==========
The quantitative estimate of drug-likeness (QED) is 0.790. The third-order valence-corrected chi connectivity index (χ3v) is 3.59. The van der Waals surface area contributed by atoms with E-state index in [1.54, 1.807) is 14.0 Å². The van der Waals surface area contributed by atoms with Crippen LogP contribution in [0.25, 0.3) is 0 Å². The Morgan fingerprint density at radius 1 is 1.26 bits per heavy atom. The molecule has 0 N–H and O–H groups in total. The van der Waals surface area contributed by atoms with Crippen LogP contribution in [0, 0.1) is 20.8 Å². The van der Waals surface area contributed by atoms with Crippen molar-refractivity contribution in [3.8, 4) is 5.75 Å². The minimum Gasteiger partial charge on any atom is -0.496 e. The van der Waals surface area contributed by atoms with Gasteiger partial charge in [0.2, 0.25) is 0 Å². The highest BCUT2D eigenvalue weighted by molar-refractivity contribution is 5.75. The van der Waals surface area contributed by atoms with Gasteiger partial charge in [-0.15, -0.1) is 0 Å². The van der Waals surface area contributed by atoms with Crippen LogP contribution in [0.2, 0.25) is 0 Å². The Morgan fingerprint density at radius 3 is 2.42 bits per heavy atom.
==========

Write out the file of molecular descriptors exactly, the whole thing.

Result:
The quantitative estimate of drug-likeness (QED) is 0.790. The third-order valence-corrected chi connectivity index (χ3v) is 3.59. The van der Waals surface area contributed by atoms with E-state index in [1.54, 1.807) is 14.0 Å². The van der Waals surface area contributed by atoms with Crippen LogP contribution in [0.25, 0.3) is 0 Å². The Morgan fingerprint density at radius 1 is 1.26 bits per heavy atom. The molecule has 0 N–H and O–H groups in total. The van der Waals surface area contributed by atoms with Crippen LogP contribution in [0, 0.1) is 20.8 Å². The van der Waals surface area contributed by atoms with Crippen molar-refractivity contribution in [3.8, 4) is 5.75 Å². The minimum Gasteiger partial charge on any atom is -0.496 e. The van der Waals surface area contributed by atoms with Gasteiger partial charge in [0.2, 0.25) is 0 Å². The highest BCUT2D eigenvalue weighted by molar-refractivity contribution is 5.75. The van der Waals surface area contributed by atoms with Gasteiger partial charge in [-0.15, -0.1) is 0 Å². The van der Waals surface area contributed by atoms with Crippen LogP contribution in [0.2, 0.25) is 0 Å². The Morgan fingerprint density at radius 3 is 2.42 bits per heavy atom.